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"The state retail sales tax in America can be likened to an illegitimate child that was not wanted but that came anyway." At least that is how one economist has described the sales tax. He went on to state, "Being unwanted is not really unusual and it is certainly no bar to normal growth. It is even possible for the illegitimate to gain respectability." Apparently, the sale tax has gained respectability. Less than eighty years ago, there was no such tax in the United States. In 1932 Mississippi introduced what is the modem-day sales tax. Since then, forty-four states have enacted some version of a retail sales tax with Vermont the last in 1969. Today, there are five states without a sales tax: Alaska, Delaware, Montana, New Hampshire, and Oregon.

Economists measure the respectability of the sales tax not only by its explosive growth, but also by the amount of revenue it contributes to the states. In 2008 states collected $240.4 billion in general sales tax, which was less than the $279.1 billion states collected in personal income tax. If selective sales taxes are included, however, the total sales tax is $357.3 billion, far exceeding the personal income tax. Beyond that, from the states' perspective, it is a relatively easy tax to administer because vendors collect the tax from consumers and then remit the funds directly to the state. ...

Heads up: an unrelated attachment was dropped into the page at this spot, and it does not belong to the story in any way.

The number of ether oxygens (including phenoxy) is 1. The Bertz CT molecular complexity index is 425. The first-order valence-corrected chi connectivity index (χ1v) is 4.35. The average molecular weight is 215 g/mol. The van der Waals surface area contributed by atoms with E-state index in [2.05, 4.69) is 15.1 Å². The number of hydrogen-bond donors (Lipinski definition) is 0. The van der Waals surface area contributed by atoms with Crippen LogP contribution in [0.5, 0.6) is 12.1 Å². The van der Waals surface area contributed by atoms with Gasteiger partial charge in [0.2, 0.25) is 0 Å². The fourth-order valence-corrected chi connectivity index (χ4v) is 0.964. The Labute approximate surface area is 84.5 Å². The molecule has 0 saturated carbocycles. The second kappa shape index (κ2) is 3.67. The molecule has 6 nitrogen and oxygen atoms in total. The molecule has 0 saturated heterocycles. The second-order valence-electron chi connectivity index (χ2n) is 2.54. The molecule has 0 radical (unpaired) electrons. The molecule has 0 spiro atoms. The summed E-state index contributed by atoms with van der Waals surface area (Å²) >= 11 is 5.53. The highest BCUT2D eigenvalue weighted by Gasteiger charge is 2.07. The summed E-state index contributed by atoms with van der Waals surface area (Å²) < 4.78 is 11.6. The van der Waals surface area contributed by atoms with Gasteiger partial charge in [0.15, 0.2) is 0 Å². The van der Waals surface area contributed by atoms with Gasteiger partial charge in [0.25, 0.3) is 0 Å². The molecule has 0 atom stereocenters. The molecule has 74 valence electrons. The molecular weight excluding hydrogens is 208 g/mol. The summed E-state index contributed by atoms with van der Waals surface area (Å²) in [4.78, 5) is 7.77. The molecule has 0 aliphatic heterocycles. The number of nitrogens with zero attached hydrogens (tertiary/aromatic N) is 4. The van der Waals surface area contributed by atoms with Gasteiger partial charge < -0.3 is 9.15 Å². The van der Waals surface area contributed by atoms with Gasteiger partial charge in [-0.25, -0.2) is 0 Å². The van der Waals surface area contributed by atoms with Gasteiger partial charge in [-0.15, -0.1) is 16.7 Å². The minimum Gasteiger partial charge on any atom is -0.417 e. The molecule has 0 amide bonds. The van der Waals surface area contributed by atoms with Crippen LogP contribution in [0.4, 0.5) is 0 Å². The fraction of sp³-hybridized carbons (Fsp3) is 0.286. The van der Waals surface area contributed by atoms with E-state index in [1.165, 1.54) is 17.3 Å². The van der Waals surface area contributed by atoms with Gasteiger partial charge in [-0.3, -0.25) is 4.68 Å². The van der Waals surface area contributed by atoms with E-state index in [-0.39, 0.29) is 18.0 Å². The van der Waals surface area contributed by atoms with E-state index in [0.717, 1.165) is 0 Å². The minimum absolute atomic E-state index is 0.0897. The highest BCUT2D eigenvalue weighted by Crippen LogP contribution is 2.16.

When enacting the sales tax, states excluded services from taxation largely because, in those times, goods dominated the economy. Times have changed. Services now dominate the economy, but states still do not tax services to a wide extent. This structural defect in state taxing systems causes a substantial gap between needed revenue and actual revenue. This Article explores the sales tax, its history, and its structural defect. The Article advocates expanding the tax base to include services to cure the structural defects in state taxing systems.